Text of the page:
Mazal Tov! Today we completed our study of Massechet Megillah, and in the final daf (Megillah 32a) we are taught about: 1) The need to see the text of the Sefer Torah prior to reciting a bracha on the Torah; 2) That Torah must be read with a נעימה (pleasant tone) and זמרה (song), 3) That it is improper for two Torah scholars who live in the same town not to engage in halachic conversation; 4) That it is improper to grasp the Torah ‘naked’ (which is generally understood to mean ‘with your bare hands), and 5) That Moshe instituted that questions and discussions be held on festivals about those respective festivals.
On first glance, all these statements appear unrelated. However, I would like to explain how they do connect with one another based on the explanation given to the second of these teachings by Rabbi Baruch HaLevi Epstein (see Tosefet Bracha on Bemidbar 13:28).
Specifically – asks Rabbi Epstein – why must the Torah be read with a נעימה (pleasant tone) and זמרה (song)? And why – as our daf suggests – does failing to do so suggest that the people received חֻקִּים לֹא טוֹבִים – ‘decrees that are not good’ (Yechezkel 20:25)?
He answers by explaining that when we read the Torah without a pleasant tone and without song, it makes the Torah text one dimensional as if it is a series of dispassionate religious stories and statements. Contrasting this, if the Torah is read with a pleasant tone and with song, it makes the Torah into a back-and-forth conversation between the Torah and the individual reading it. Torah without tone and song translates its laws and teachings into ‘decrees that are not good’, while Torah with tone and song translates those laws and teachings into a living and breathing dialogue between heaven and earth.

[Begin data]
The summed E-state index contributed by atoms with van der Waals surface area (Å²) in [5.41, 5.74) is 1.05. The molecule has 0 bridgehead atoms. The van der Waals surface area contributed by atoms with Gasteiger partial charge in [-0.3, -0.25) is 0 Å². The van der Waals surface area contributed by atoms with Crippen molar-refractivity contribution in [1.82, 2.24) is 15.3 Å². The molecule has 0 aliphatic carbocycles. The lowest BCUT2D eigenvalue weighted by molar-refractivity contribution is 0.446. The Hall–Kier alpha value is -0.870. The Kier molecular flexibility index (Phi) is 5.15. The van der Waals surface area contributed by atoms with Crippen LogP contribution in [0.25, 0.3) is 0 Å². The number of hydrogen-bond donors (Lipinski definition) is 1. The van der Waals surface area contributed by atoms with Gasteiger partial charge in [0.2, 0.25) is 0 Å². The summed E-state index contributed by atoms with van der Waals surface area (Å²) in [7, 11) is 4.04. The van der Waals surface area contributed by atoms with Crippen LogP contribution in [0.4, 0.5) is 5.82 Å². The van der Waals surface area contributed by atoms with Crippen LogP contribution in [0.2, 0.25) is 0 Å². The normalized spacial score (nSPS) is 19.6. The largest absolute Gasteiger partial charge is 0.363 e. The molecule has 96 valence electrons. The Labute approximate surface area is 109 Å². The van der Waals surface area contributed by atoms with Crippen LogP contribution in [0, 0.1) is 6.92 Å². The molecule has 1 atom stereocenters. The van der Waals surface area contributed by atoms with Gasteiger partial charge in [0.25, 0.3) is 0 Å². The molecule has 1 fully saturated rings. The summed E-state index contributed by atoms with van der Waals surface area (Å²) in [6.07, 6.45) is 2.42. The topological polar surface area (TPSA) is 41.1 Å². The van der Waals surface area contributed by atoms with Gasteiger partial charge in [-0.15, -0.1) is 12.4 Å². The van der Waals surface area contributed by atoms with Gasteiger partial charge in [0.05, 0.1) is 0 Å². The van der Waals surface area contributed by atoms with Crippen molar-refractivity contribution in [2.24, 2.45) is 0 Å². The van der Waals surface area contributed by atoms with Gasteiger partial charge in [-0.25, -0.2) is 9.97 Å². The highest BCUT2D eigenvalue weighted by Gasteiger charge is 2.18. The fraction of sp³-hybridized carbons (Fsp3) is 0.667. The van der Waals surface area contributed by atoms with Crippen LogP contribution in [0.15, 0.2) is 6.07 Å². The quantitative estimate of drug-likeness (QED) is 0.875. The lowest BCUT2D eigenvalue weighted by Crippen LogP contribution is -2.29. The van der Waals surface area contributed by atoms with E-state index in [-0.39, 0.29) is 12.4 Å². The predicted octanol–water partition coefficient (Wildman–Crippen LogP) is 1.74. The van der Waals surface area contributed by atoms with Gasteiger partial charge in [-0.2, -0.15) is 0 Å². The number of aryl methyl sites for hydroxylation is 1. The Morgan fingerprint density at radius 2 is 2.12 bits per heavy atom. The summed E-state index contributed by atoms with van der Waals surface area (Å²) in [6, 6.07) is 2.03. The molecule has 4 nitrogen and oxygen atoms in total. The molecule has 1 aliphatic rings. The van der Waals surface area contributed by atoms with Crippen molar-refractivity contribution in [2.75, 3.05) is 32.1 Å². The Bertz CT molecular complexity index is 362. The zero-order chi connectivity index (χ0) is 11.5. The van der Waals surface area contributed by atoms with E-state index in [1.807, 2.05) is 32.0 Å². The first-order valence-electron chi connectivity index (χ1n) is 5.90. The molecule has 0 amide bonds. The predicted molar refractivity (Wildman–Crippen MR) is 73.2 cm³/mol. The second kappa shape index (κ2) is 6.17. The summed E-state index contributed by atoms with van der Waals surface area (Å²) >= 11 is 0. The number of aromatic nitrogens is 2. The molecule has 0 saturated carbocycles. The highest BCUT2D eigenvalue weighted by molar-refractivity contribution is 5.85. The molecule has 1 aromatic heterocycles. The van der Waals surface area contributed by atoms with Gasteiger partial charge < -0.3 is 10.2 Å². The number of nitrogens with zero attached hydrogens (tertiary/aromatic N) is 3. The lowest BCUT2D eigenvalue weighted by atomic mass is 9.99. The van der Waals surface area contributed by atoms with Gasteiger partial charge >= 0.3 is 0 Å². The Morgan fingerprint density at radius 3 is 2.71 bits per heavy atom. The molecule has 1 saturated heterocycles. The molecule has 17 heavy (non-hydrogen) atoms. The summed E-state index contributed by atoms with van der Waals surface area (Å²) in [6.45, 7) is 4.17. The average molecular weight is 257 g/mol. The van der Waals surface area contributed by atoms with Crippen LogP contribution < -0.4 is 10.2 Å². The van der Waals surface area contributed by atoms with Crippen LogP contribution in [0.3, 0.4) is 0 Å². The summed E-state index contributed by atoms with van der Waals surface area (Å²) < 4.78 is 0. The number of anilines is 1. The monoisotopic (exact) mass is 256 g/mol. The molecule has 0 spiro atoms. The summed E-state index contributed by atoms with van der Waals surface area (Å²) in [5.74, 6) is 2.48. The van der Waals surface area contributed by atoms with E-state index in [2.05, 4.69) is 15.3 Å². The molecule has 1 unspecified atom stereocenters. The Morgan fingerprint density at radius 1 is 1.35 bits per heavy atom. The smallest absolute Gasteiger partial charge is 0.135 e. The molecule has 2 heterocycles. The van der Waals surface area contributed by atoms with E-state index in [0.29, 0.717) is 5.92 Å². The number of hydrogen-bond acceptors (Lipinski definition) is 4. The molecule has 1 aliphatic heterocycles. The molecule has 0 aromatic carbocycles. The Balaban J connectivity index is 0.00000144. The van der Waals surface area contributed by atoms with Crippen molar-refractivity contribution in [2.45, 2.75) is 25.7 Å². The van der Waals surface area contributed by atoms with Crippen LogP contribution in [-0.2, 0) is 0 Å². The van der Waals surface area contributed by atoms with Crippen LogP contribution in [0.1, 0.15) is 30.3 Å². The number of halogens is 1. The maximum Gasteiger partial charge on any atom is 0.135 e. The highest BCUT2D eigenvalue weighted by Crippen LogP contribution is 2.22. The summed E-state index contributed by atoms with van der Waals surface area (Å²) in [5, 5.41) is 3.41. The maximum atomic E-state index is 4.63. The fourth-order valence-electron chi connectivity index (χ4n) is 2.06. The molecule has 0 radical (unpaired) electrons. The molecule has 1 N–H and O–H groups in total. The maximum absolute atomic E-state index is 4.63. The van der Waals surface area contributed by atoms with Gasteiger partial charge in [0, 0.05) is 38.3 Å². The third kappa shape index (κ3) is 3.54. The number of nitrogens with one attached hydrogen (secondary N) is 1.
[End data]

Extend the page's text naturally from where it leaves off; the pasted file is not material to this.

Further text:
With this in mind, we can return to the other teachings found in our daf. For example, why must we see the text of the Sefer Torah prior to reciting a bracha on the Torah? It is because before we bless the Torah, we must first see that the Torah is written with various gaps in-between the text which reflects how it was first communicated as a conversation between God and Moshe which thereby reminds us that this is how each of us should engage with Torah. And why is it improper for two Torah scholars who live in the same town not to engage in halachic conversation? Because Torah is meant to be a conversation, not a mere meditation. And why is it improper to grasp the Torah ‘naked’? Because ‘naked’ – in this sense – means absent of discussion or interpretation. And this is why Massechet Megillah ends by reminding us how Moshe Rabbeinu instituted that questions and discussions be held on festivals about those respective festivals – because the ultimate fulfilment of Torah is through our engagement with it.